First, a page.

School Ties (1992)

Directed by Robert Mandel
Written by Dick Wolf & Darryl Ponicsan

This was an interesting addition to the marathon because not only had I never heard about it, but it has four recognizable names in it: Brendan Fraser, Matt Damon, Ben Affleck, and Chris O’Donnell. Fraser plays David Greene, a star quarterback from a blue collar town in Pennslyvania who is recruited to play his senior year of high school at the prestigious Massachusetts St. Matthew’s Academy, a bridge to Harvard. What makes this film relevant is the fact that Greene is a Jew. Once there, Greene begins to fit in, but decides to hide his Judaism when he hears an anti-Semite joke the first night he is there. His plan: to just survive his senior year and make it to Harvard. He makes great friendships with his roommate (O’Donnell) and fellow football players, principally Dillon (Damon). The boys struggle through French class and it all builds up to the big rivalry game against St. Luke’s. After that is when it all starts to come apart.

There is romance in the air as well as Greene begins to woo Dillon’s childhood friend (who he thinks is his girl, but she doesn’t). The main conflict, as a result is between these two boys. It all started when Greene was brought on to play quarterback, Dillon’s former position. Add on the issue of the girl, Sally (Amy Locane), and the cheating incident at the end of the film and what you have is a bona-fide rivalry between a Jew and a frustrated anti-Semite. The execution of the film is quite effective. It invokes the right amount of hate and sympathy towards the issues at hand and in that respect it hits its goal. As for everything else, supremely average. The acting by the yet unknown cast is good, but not great, and the direction and cinematography are good enough to supplement the story that is being told.

It has been interesting in this marathon viewing the films from the perspective I have been, but in this case I really noticed it. I am sitting there, concentrating on finding things that will be of benefit to my paper and my study and meanwhile I am not viewing the film as a movie watcher as much. As a result my perception I feel is a bit off, with this one especially. It is difficult to judge how much I liked it. As I said, the story and impact of the film is achieved, but apart from that I didn’t find myself caring much for most of the characters, though I could sympathize with the difficulties of a preparatory school student. I liked the film, I appreciated it, but I can tell you right now that it was nothing special and nothing to write home about. I would only recommend it if you are a fan of these now famous actors or if you are genuinely interested in the subject matter. Otherwise I would say that you can skip this and you won’t miss anything special.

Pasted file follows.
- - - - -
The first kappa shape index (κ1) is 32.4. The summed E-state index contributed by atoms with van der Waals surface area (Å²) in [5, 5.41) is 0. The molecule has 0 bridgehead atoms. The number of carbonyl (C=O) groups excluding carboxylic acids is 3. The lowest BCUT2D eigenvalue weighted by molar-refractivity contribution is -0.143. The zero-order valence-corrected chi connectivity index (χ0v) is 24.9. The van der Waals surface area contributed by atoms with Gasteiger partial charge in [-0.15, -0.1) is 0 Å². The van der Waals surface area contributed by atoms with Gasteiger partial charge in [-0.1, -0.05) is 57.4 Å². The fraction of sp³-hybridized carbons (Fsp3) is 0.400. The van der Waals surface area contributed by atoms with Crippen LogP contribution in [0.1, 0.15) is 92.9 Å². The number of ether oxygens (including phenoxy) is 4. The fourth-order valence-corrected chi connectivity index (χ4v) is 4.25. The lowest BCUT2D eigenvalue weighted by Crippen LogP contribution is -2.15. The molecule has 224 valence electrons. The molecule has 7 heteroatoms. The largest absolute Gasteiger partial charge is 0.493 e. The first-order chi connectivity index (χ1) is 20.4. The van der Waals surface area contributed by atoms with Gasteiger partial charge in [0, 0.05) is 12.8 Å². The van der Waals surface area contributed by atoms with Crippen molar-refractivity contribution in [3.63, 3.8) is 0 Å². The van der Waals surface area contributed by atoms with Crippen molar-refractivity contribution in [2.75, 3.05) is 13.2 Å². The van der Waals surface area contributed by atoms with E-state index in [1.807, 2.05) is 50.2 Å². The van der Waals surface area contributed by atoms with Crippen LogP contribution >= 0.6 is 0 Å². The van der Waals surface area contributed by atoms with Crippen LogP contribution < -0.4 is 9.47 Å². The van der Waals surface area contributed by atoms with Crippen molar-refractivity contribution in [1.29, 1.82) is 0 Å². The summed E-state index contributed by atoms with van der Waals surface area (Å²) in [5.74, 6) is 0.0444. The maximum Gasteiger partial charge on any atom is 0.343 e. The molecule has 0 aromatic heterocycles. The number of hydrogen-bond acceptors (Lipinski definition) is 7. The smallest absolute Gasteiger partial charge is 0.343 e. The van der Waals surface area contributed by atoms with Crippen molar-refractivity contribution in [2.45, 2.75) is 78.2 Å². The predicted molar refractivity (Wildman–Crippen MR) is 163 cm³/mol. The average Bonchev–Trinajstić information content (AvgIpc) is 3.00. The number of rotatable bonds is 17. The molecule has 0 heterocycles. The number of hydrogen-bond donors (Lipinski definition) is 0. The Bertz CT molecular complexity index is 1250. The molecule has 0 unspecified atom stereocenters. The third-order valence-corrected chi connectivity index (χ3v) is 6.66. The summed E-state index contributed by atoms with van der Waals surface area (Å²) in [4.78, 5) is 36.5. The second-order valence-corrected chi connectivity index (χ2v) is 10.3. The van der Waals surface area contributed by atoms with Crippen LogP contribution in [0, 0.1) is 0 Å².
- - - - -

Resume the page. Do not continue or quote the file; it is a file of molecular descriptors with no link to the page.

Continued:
Commentary on Anti-Semitism

Much like Gentleman’s Agreement, the idea becomes what changed when we found out he was Jewish? Everything was fine, Greene was popular, made great friends, everyone liked him, and then all of a sudden he is a Jew and people hate him. It is an interesting phenomenon to say the least. There are also plenty of stereotyping going on among the jokes and comments that the people make throughout. There is even a sense, again like Gentleman’s Agreement, that it is okay that Greene is a Jew, but certain people don’t want to be associated with him now. I think this will go well with Gentleman’s Agreement in my paper.

Adam Kuhn

Adam Kuhn was born and raised in Columbus, Ohio, where he attended Saint Charles Preparatory School. He studied History at the University of Cincinnati, where he was a contributor of The News Record, the twice-weekly, independent student news organization. He has been writing film reviews and blogging since 2009.

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